ROCHESTER - Sen. Jeanne
Shaheen, D-Madbury, joined school officials, energy experts and lawmakers
Monday on a tour of Spaulding High School's underbelly.
The group examined the school's newest additions - a set of superefficient boilers - before adjourning to a classroom to talk to environmental science students.
Jordan Institute Executive Director Dick Henry cited a study by his organization, which found that Rochester's schools are among the most energy efficient in the state. He noted it is one of the few districts in the state meeting the U.S. Energy Star Rating requirements.
"Rochester schools are really some of the best we've seen," he said.
The school district is close to completing the second of a three-phase energy usage overhaul started in the early 1990s. Buildings have been updated, with new windows and ventilation systems, while lights have been replaced with low-watt bulbs and most of the heating systems have been updated.
"If we're going to compete with the rest of the world, we're going to need to do the kinds of things you've been doing here," Shaheen told the gathering, which included students. "I have been hearing about the improvements the schools in Rochester have been making and it's exciting."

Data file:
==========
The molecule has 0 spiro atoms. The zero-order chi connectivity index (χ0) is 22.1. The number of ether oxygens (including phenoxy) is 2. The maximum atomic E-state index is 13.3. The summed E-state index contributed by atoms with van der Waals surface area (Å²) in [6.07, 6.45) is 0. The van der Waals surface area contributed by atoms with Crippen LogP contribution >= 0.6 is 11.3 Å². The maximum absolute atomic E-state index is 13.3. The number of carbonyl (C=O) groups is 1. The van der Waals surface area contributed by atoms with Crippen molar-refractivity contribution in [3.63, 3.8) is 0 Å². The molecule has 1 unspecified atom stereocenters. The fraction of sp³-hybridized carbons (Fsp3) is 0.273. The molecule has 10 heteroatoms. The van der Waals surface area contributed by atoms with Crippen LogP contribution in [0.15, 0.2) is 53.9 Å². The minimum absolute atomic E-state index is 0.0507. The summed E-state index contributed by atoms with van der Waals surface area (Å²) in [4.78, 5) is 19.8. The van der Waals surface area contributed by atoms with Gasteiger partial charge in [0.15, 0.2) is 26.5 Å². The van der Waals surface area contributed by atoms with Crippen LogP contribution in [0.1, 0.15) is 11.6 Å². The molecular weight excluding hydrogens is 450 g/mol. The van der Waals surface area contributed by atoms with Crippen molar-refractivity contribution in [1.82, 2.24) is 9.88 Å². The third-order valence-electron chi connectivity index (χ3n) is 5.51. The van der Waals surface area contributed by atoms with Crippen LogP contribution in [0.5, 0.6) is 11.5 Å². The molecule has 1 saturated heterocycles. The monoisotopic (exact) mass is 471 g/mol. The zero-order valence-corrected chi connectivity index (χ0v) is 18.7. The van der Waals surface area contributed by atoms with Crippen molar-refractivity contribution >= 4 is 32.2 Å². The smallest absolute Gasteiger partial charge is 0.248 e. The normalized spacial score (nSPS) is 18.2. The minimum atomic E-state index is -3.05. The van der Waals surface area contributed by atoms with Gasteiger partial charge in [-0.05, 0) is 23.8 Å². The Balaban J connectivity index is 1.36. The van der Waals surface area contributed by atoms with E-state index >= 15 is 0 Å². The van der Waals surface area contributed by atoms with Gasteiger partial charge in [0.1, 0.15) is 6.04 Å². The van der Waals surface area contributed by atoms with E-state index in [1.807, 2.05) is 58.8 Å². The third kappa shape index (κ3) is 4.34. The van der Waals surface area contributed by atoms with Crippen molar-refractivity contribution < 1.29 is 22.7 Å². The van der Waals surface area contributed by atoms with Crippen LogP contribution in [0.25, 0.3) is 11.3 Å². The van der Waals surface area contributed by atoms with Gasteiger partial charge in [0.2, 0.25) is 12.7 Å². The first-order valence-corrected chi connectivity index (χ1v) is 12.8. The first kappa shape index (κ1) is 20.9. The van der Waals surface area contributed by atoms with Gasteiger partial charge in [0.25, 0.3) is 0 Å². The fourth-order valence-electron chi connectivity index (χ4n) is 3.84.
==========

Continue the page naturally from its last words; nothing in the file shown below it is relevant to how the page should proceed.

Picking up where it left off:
She said energy efficiency is the fastest way to deal with the country's growing energy needs and added that lowering the demand for foreign oil was a matter of national security.
Students posed questions to the panel, including one inquiry about the kind of jobs that green initiatives could produce.
Shaheen said there would be an increased need for engineers, as well as new technology jobs, and stressed they would be the types of jobs that would not be outsourced to foreign countries.
Henry added that the new jobs being created now were just "scratching the surface" of possible future careers.
Shaheen told the students to talk to their parents about new $1,500 tax credits being made available through economic stimulus funding for home improvements such as window replacement.
Students finished off the discussions with tallies for the amount of recycling the school completed last year. One student told the panel that in paper alone, Spaulding had recycled the equivalent of four elephants.
"I prefer to have that measured," Shaheen joked back, "in donkeys."